On Wednesday, the Institute of Politics at Harvard Kennedy School announced that Chelsea Manning would be one of roughly ten visiting fellows this fall. 

We invited Chelsea Manning because the Kennedy School's longstanding approach to visiting speakers is to invite some people who have significantly influenced events in the world even if they do not share our values and even if their actions or words are abhorrent to some members of our community. 

We do this not to endorse those actions or legitimize those words, but because engaging with people with fundamentally different worldviews can help us to become better public leaders. 

Because controversy pervades many questions in politics and public policy, some speakers are controversial. 

While we do not shy away from that controversy, we insist that all speakers take questions, and these questions are often hard and challenging ones.

Hearing a very wide range of views, regardless of what members of our community think about the people offering those views, is fundamental to the learning process at the Kennedy School.

Some visitors to the Kennedy School are invited for just a few hours to give a talk in the School's Forum or in one of our lecture halls or seminar rooms; other visitors stay for a full day, a few days, a semester, or longer. 

Among the visitors who stay more than a few hours, some are designated as 'Visiting Fellows,' 'Resident Fellows,' 'Nonresident Fellows,' and the like. 

At any point in time, the Kennedy School has hundreds of fellows playing many different roles at the School. 

In general across the School, we do not view the title of 'Fellow' as conveying a special honor; rather, it is a way to describe some people who spend more than a few hours at the School.

We invited Chelsea Manning to spend a day at the Kennedy School.

Specifically, we invited her to meet with students and others who are interested in talking with her, and then to give remarks in the Forum where the audience would have ample opportunity - as with all of our speakers - to ask hard questions and challenge what she has said and done.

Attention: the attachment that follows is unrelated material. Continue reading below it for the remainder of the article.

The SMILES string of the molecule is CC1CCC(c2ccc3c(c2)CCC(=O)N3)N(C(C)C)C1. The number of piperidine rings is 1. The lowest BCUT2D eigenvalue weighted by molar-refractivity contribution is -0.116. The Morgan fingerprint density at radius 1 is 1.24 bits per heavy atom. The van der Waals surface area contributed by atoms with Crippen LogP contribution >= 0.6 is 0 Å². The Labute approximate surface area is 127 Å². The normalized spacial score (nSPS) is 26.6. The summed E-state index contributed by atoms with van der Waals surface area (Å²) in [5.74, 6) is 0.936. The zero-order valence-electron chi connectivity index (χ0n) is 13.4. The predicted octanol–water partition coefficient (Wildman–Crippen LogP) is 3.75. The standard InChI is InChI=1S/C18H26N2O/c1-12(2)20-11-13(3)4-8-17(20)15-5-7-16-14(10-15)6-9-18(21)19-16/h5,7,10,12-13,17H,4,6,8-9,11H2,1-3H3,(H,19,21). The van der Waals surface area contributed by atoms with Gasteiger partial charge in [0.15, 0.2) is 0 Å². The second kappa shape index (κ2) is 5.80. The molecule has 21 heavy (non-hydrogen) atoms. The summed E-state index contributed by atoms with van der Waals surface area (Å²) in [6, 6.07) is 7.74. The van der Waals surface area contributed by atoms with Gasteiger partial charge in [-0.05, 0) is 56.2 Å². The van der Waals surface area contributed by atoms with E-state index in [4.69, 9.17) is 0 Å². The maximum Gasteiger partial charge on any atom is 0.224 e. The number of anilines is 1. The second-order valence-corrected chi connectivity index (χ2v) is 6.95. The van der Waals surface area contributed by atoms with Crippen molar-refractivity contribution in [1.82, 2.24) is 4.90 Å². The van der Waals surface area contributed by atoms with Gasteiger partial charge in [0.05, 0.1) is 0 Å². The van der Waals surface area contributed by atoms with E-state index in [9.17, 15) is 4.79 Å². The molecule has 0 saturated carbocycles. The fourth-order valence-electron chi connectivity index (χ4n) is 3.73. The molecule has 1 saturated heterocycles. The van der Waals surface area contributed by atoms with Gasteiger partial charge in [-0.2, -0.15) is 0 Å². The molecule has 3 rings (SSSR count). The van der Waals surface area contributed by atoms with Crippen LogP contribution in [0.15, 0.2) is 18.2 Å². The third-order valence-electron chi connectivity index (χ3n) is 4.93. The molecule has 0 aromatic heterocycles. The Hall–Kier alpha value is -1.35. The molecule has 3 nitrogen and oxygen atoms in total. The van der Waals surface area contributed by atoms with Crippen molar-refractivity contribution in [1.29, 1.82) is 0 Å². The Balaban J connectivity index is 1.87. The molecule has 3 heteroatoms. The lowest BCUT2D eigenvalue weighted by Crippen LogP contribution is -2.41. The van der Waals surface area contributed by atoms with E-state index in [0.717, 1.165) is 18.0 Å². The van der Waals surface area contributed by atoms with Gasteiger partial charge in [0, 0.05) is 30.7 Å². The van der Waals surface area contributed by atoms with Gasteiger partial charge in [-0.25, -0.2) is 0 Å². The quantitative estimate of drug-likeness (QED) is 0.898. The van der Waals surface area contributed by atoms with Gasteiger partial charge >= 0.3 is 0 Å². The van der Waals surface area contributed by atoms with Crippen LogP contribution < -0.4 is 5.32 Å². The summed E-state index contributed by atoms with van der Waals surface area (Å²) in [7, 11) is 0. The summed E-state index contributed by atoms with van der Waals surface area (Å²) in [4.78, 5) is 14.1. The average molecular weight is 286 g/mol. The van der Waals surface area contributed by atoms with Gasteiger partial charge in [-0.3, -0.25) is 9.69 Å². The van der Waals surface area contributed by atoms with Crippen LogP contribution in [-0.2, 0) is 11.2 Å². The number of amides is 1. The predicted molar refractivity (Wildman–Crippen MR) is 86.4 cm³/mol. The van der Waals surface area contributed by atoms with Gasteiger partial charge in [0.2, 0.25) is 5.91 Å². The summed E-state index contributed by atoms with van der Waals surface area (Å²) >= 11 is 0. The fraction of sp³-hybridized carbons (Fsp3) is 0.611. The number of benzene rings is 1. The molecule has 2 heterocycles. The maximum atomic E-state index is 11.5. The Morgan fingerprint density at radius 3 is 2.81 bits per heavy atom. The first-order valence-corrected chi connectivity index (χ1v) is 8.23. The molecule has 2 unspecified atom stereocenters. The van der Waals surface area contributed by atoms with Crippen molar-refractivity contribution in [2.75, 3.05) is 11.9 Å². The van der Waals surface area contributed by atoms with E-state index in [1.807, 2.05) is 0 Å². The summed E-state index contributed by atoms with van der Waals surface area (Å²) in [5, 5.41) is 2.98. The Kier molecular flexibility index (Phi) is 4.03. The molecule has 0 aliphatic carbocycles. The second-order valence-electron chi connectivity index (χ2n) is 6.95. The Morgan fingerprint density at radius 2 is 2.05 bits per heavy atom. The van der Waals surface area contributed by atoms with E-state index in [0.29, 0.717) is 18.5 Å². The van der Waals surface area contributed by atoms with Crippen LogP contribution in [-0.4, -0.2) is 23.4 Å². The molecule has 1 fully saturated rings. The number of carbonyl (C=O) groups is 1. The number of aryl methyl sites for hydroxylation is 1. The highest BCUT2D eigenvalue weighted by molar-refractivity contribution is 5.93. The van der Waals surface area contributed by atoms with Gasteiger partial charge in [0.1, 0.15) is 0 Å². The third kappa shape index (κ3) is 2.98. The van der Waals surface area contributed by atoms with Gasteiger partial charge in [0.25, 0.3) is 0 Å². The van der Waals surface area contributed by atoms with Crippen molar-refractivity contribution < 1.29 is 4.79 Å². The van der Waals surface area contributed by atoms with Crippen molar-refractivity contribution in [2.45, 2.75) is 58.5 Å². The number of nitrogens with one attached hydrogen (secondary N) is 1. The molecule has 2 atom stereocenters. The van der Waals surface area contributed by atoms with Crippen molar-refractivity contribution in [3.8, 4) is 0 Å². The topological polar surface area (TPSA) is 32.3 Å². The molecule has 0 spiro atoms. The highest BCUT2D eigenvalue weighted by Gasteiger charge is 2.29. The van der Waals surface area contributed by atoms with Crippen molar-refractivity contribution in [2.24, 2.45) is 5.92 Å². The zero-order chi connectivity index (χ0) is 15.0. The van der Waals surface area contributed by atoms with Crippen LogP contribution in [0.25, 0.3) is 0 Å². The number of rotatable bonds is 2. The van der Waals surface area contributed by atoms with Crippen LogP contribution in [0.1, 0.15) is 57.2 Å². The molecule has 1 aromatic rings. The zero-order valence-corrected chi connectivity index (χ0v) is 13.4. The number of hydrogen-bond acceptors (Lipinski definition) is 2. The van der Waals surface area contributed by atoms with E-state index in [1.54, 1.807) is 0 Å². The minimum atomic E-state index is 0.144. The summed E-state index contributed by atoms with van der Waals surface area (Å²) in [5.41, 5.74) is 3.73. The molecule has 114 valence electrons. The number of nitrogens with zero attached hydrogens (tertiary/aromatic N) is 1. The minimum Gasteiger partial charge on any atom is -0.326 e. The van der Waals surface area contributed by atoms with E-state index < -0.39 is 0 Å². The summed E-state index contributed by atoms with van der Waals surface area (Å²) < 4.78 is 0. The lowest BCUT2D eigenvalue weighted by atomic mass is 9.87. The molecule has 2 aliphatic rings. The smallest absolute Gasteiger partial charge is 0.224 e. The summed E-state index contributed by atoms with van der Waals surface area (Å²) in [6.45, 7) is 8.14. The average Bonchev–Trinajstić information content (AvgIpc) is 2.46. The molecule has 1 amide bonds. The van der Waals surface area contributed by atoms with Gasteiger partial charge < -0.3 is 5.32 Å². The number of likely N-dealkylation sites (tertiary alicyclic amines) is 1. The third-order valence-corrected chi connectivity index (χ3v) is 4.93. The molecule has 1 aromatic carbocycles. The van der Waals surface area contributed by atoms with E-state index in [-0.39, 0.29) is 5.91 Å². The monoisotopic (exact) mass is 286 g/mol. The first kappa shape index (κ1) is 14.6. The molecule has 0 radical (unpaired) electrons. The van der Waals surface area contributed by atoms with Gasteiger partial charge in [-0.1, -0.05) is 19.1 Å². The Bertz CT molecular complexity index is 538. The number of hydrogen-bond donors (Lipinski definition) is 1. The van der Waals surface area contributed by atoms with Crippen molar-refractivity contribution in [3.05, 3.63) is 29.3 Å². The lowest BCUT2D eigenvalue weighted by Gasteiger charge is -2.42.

On that basis, we also named Chelsea Manning a Visiting Fellow. 

We did not intend to honor her in any way or to endorse any of her words or deeds, as we do not honor or endorse any Fellow.

However, I now think that designating Chelsea Manning as a Visiting Fellow was a mistake, for which I accept responsibility. 

I still think that having her speak in the Forum and talk with students is consistent with our longstanding approach, which puts great emphasis on the value of hearing from a diverse collection of people. 

But I see more clearly now that many people view a Visiting Fellow title as an honorific, so we should weigh that consideration when offering invitations. 

In particular, I think we should weigh, for each potential visitor, what members of the Kennedy School community could learn from that person's visit against the extent to which that person's conduct fulfills the values of public service to which we aspire. 

This balance is not always easy to determine, and reasonable people can disagree about where to strike the balance for specific people. 

Any determination should start with the presumption that more speech is better than less. 

In retrospect, though, I think my assessment of that balance for Chelsea Manning was wrong. 

Therefore, we are withdrawing the invitation to her to serve as a Visiting Fellow - and the perceived honor that it implies to some people - while maintaining the invitation for her to spend a day at the Kennedy School and speak in the Forum. 

I apologize to her and to the many concerned people from whom I have heard today for not recognizing upfront the full implications of our original invitation. 

This decision now is not intended as a compromise between competing interest groups but as the correct way for the Kennedy School to emphasize its longstanding approach to visiting speakers while recognizing that the title of Visiting Fellow implies a certain recognition.

                                                                                                             -  Douglas W. Elmendorf